40. Applied Anatomy of the Thorax Flashcards Preview

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Flashcards in 40. Applied Anatomy of the Thorax Deck (20)
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Label A-D

A: brachial plexus

B: Phrenic nerve

C: Internal thoracic (mammary) artery

D: External intercostals


Label A. 

Posterior intercostal artery, directly from aorta, most blood in intercostal spaces comes from it.


Label A-F around the diaphragm.

A: Aorta

B: R sympathetic trunk

C: L sympathetic trunk

D: Azygos 

E: Thoracic duct


NB: diaphragm attachement around costal margin (inferior border of lower rib)


What are the:

a) quiet inspiratory muscles?

b) accessory inspiratory muscles?

c) quiet expiraotory muscles?

d) forced expiratory muscles?

a) external intercostals, diaphragm

b) SCM, scalene

c) elastic recoil

d) internal intercostals, abdominals 


Label A-D

What is C sensory and motor to?

What are the contents of the carotid sheath?

A: Brachial plexus

B: Vagus nerve

C: Phrenic nerve 

D: L recurrant laryngeal nerve

Sensory to the two membranes it's inbetween: the mediastinal section of parietal pleura and pericardium. Motor to diaphragm.

IJV, carotid arteries, vagus (IC 10 CCs in the IV)


NB:  phrenic starts more laterally and decreases to diaphragm. More anterior. Vagus starts in carotid sheath more posterior and continues to move posteriorly on L side next to oesophagus -> through osophageal hiatus (T10)


Label A-D

A: L recurrant laryngeal

B: Vagus

C: phrenic

D: azygos vein

The nerves are anterior to the lung root.


How high does the lung apex go up?

How high does the diaphragm dome go up to (e.g. in a man)?

Where is the 'safe area' of the chest for e.g. chest drain insertion - intercostal space and borders?

About 2cm above the thoracic inlet (1st rib and top of sternum)

Into 4th intercostal space (under nipple).

In 3rd - 5th intercostal space. Bordered by: lateral border of pec major and anterior border of latissimus dorsi


Describe (in terms of rib number) where the inferior lung margins are:

a) anteriorly?

b) mid-axillary?

c) posteriorly?

What rib does the horizontal fissure follow on the RHS?

What rib does the oblique fissure start?

Posteriorly, what is a marker for the oblique fissures?

a) 6th rib at mid-clavicular line

b) 8th rib

c) 10th rib



Level of shoulder blade; spine of scapula

Pic: NB light blue = costodiaphragmatic recess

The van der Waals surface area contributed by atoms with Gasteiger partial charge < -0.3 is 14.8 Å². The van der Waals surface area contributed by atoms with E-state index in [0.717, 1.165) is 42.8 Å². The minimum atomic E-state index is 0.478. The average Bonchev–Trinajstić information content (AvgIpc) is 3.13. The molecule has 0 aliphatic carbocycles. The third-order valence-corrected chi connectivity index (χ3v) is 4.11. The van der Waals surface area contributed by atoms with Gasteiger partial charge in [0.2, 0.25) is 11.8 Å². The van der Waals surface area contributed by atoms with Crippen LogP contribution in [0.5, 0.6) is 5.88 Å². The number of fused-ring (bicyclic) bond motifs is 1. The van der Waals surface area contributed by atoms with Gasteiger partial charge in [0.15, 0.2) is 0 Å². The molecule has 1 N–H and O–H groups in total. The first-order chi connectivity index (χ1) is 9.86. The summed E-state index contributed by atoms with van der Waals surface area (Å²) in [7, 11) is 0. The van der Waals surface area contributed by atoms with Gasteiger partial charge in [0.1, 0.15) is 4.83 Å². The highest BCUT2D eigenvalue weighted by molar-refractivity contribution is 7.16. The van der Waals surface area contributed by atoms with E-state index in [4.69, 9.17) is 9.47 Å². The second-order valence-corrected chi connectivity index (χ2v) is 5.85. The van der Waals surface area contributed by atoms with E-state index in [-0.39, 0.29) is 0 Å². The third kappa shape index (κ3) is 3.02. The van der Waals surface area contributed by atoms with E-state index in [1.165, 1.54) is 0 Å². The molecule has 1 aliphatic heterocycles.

What is mid-axillary thoracentesis?

Where would it be performed?

Where would a chest tube be inserted (different proceedure!)?

Investiagtion of fluid built up in chest cavity

Mid axillary line, 9th ICS, fluid built up in costodiaphragmatic recess, needle angled up to avoid liver.

5th ICS


What are the features on this CXR?

Pleural effusion (in e.g heart failure, lungs so saturated that fluid accumulates in pleural space. A step worse from pulm oedema.

Pulmonary oedema (fluid in intersitium)

Large cardiothoracic ratio

Chest wires


What can you see in this CXR?

Massive pleural effusion.

Due to heart failure prob.


What is a pneumothorax?

What are the 2 types?

Why does it kills you?

What are the characteristic radiologic features?


Abnormal collection of air in pleural spaces causing uncoupling of lung from chest wall.

Open: pressure in the pleural space equilibriates with pressure outside 

Tension: air allowed into pleural cavity but not allowed to eascape -> lung may collapse

Pressure increases in affected side compessing airways, vessels and mediastinum

Asymmetrical, lack of lung markings to edge of lung field

Most are iatrogenic from e.g. artificial respiration. 


What can you see in this CXR and what does this suggest?

Visceral pleural edge, air in pleural cavity



What do these CXRs show?

Pneumothorax - in 1) clearly see L lung pulled away from side, in 2) can see R visceral pleural edge


What can you see in this CXR?

Tension pneumothorax: pressure in pl cavity increases, cause cardiogenic shock b/c lung collapses onto mediastinum, and it shifts. See the trachea pushed to one side.


What is COPD?

What heart condition can COPD cause?

What are the characteristic radiological features?

Chronic bronchitis and emphysema: destruction of alveolar septae and capillaries leading to reduced elastic recoil and resultant air trapping. Air on inspiration holds small airways open, but when exhale, nothing holding then open = collpses and air remains.

R sided heart failure (cor pulmonae) b/c high BP in pulm arteries -> R side of heart works harder

 Hyperinflation, flattened diaphragm, narrow mediastinum, bullae?


Pic: v. flat diaphragm in emphysema, mediastinal shillouette narrower


What is dyspnea?

What would you see on a CXR?

Difficulty breathing - e.g. those with asthma, emphysema, heart failure = use accessory muscles, may see tripod stance/barrel chest.



What does this CXR show? (Normal on L)

Hyperinflation - dyspnea



What do these lungs display?

Large bullae - increase in air spaces = emphysema


What would be the likely results/symptoms if a tumor invaded/pressed on:

a) bronchus

b) pleural cavity

c) oesophagus

d) the SVC

e) L recurrent laryngeal nerve

f) R phrenic nerve

g) sympathetic chain in apex of thorax (stellate ganglion)

h) thoracic duct

a) lung collapse (no air in pleural cavity)

b) pain, pleural effusion

c) difficulty swallowing

d) SVC syndrome - BP of arms, head and neck higher, swelling of face and neck

e) dysphonia

f) dyspnea - paralysed R hemi diaphragm 

g) Horner's syndrome: ptosis (upper eyelid droops), miosis (excessive constriction of pupil), anhydrosis, due to unopposed parasympathetic acitivity on eye

h) lymph leaks into pl carity b.c has thin wall - kylothorax = build up of lymph

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